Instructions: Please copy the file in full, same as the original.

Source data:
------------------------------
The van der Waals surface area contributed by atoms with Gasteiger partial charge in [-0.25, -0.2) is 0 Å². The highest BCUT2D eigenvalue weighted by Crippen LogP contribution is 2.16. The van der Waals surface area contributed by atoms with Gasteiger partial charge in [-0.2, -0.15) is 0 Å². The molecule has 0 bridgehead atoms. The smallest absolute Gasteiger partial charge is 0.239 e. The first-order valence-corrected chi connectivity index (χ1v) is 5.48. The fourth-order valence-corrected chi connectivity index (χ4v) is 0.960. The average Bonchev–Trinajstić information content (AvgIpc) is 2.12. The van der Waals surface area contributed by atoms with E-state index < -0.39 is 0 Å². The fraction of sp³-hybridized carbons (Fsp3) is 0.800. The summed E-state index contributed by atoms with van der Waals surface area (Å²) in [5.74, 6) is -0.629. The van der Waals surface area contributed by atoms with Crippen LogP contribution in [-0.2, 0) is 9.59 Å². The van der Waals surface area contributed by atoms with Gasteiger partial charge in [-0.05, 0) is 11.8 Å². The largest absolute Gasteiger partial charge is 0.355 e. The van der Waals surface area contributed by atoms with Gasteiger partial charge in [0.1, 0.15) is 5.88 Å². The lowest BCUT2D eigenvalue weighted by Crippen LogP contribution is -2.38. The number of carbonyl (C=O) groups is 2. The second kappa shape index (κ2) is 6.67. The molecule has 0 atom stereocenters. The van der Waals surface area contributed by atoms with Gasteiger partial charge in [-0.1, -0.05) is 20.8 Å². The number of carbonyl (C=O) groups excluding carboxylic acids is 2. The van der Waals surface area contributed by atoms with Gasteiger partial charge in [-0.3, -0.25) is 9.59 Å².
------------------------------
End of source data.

The van der Waals surface area contributed by atoms with Gasteiger partial charge in [-0.25, -0.2) is 0 Å². The highest BCUT2D eigenvalue weighted by Crippen LogP contribution is 2.16. The van der Waals surface area contributed by atoms with Gasteiger partial charge in [-0.2, -0.15) is 0 Å². The molecule has 0 bridgehead atoms. The smallest absolute Gasteiger partial charge is 0.239 e. The first-order valence-corrected chi connectivity index (χ1v) is 5.48. The fourth-order valence-corrected chi connectivity index (χ4v) is 0.960. The average Bonchev–Trinajstić information content (AvgIpc) is 2.12. The van der Waals surface area contributed by atoms with E-state index < -0.39 is 0 Å². The fraction of sp³-hybridized carbons (Fsp3) is 0.800. The summed E-state index contributed by atoms with van der Waals surface area (Å²) in [5.74, 6) is -0.629. The van der Waals surface area contributed by atoms with Crippen LogP contribution in [-0.2, 0) is 9.59 Å². The van der Waals surface area contributed by atoms with Gasteiger partial charge in [-0.05, 0) is 11.8 Å². The largest absolute Gasteiger partial charge is 0.355 e. The van der Waals surface area contributed by atoms with Gasteiger partial charge in [0.1, 0.15) is 5.88 Å². The lowest BCUT2D eigenvalue weighted by Crippen LogP contribution is -2.38. The number of carbonyl (C=O) groups is 2. The second kappa shape index (κ2) is 6.67. The molecule has 0 atom stereocenters. The van der Waals surface area contributed by atoms with Gasteiger partial charge in [-0.1, -0.05) is 20.8 Å². The number of carbonyl (C=O) groups excluding carboxylic acids is 2. The van der Waals surface area contributed by atoms with Gasteiger partial charge in [-0.3, -0.25) is 9.59 Å².